If you peruse the descriptions of the different signature scents from The Harmonist, a new maison de parfum that draws inspiration for its fragrances from the ancient Chinese philosophy of feng shui, you’ll see references to “top notes,” “middle notes,” and “base notes.” But what exactly do these classifications mean, and how do they relate to the way a perfume smells? Read on for answers to these and other frequently asked questions about fragrance composition.
What are fragrance notes and accords?
There’s a reason why perfumes are often described using musical terminology. Just like a piece of music, a perfume is made up of many different elements, or notes, all of which are carefully combined to create a distinctive, overall scent.
A fragrance note is essentially the perfumer’s term for “element.” Sometimes, the term “note” is used to refer to a perfume’s actual ingredient, such as rose or orange blossom, while at other times, it is more loosely used to describe a discrete, identifiable smell found in the perfume. When a few different notes are blended together, this creates an “accord.” Just like a chord in music, where several different notes played together in harmony produces a unique sound, an accord is a distinct fragrance formed from the combination of multiple scent notes.
Over the years, many perfume makers—or “noses,” as they are often called—have developed particular accords that are used over and over again in fragrances because of their distinctiveness and flexibility. Often, changing just one or two notes in an accord creates an entirely different scent; “noses” know how to effectively manipulate these different notes to form unique combinations. It’s also interesting to observe that there is no limit as to how many notes a particular fragrance can or should have, so top perfumers, like musical composers, may be working with dozens of different notes to create one perfect blend.
What is a fragrance pyramid?
If you’re someone who likes to wear perfume, you’ve probably noticed that your scent doesn’t smell exactly the same throughout the day. The reason for this is the different notes of a fragrance can’t all be smelled at any one time; this is because the different compounds or ingredients used to create the notes have different volatility levels, which means that they evaporate at different speeds, thus revealing different notes at different times. This process is often referred to as the “life cycle” of the fragrance.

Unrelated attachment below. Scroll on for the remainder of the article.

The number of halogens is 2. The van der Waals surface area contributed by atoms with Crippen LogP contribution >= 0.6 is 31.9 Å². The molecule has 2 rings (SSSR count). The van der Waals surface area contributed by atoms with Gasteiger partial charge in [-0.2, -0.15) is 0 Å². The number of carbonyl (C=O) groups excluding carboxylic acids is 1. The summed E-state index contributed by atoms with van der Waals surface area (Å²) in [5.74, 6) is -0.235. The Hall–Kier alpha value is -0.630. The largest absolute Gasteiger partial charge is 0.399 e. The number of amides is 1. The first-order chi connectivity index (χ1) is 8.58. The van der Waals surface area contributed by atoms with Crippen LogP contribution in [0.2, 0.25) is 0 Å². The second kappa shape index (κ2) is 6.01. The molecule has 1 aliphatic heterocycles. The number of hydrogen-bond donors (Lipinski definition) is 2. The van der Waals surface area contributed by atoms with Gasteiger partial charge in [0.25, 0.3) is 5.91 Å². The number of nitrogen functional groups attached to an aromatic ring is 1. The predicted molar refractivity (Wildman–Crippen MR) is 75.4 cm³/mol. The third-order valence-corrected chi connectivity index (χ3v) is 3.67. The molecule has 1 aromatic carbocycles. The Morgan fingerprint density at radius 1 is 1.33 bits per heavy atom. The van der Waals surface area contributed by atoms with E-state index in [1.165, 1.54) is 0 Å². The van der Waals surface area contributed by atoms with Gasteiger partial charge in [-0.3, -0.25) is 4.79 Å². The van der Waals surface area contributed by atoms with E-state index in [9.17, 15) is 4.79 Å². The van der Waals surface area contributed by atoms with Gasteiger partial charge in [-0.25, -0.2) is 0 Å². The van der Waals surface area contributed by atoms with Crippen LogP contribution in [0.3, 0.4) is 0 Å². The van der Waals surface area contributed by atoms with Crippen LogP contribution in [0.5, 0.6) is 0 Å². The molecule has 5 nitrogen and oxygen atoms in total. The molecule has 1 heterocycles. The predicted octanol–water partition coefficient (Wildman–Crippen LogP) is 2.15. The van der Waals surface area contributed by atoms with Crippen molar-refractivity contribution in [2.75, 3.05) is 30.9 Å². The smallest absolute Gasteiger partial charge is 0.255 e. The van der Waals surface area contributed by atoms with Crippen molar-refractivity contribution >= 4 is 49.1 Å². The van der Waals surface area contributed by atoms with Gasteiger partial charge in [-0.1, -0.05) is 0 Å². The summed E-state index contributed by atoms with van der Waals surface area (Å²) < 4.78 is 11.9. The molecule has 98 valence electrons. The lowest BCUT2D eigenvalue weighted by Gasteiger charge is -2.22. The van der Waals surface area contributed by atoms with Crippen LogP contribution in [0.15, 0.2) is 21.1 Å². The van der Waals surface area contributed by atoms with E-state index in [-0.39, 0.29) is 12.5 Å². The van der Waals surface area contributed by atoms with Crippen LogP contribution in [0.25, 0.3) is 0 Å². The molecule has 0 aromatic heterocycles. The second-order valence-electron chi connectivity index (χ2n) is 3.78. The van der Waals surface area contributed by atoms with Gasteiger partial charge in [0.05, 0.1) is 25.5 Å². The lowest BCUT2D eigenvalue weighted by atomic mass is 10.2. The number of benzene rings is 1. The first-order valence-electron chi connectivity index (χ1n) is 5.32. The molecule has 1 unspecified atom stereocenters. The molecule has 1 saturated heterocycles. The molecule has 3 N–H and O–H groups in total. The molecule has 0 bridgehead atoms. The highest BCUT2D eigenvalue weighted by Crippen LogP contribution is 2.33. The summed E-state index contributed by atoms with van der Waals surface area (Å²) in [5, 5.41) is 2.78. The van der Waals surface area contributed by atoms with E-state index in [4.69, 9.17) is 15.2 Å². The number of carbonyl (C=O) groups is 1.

To help visualize the fragrance life cycle, fragrance newbies can think of the concept of the fragrance pyramid, which is a way to classify the different notes of a fragrance by their volatility to better understand how the perfume passes through its different phases. In the fragrance pyramid, the notes are arranged into three groups from the highest to lowest volatility:
The top notes—These are the lightest notes of a perfume, and they evaporate the quickest. Also known as the head notes, the top notes are the first notes you smell in a fragrance; they introduce the wearer to the fragrance in a fresh sharp burst, entice and intrigue, and set the stage for that first impression to transition to other notes. Top notes are strong, but because they consist of the most volatile compounds, they are also short-lived—top notes typically evaporate within five to 30 minutes of application.
The middle notes—Also known as the heart notes, the middle notes are the foundation of any fragrance, making up anywhere from 40 percent to 80 percent of the total scent. Once the top notes have evaporated, the middle notes make their appearance. They are typically much more complex than the quick, sharp top notes, and are usually composed of mellow, balancing, and floral or spicy smells. The principal role of the middle notes is to round out the fragrance and serve as an important buffer between the top notes and the more slowly maturing base notes; in general, they last between two and four hours.
The base notes—Molecularly speaking, the base notes are the heaviest ingredients in a perfume. They mingle with the middle notes to create the full body of the fragrance and serve the important function of providing the lasting impression of the perfume. When a perfume has fully dried down, what you smell are the base notes, which can last as long as 24 hours after application. Interestingly, the range of base notes used in perfume making is comparatively small because only a few of these notes can physically last long enough on the skin to “fix” the smell of the perfume. Sandalwood, musk, vanilla, patchouli, and oak moss are among the most commonly used base notes; of these, some actually have an unpleasant smell on their own, but they are softened and mellowed by the blending that occurs with the middle notes and the other base notes.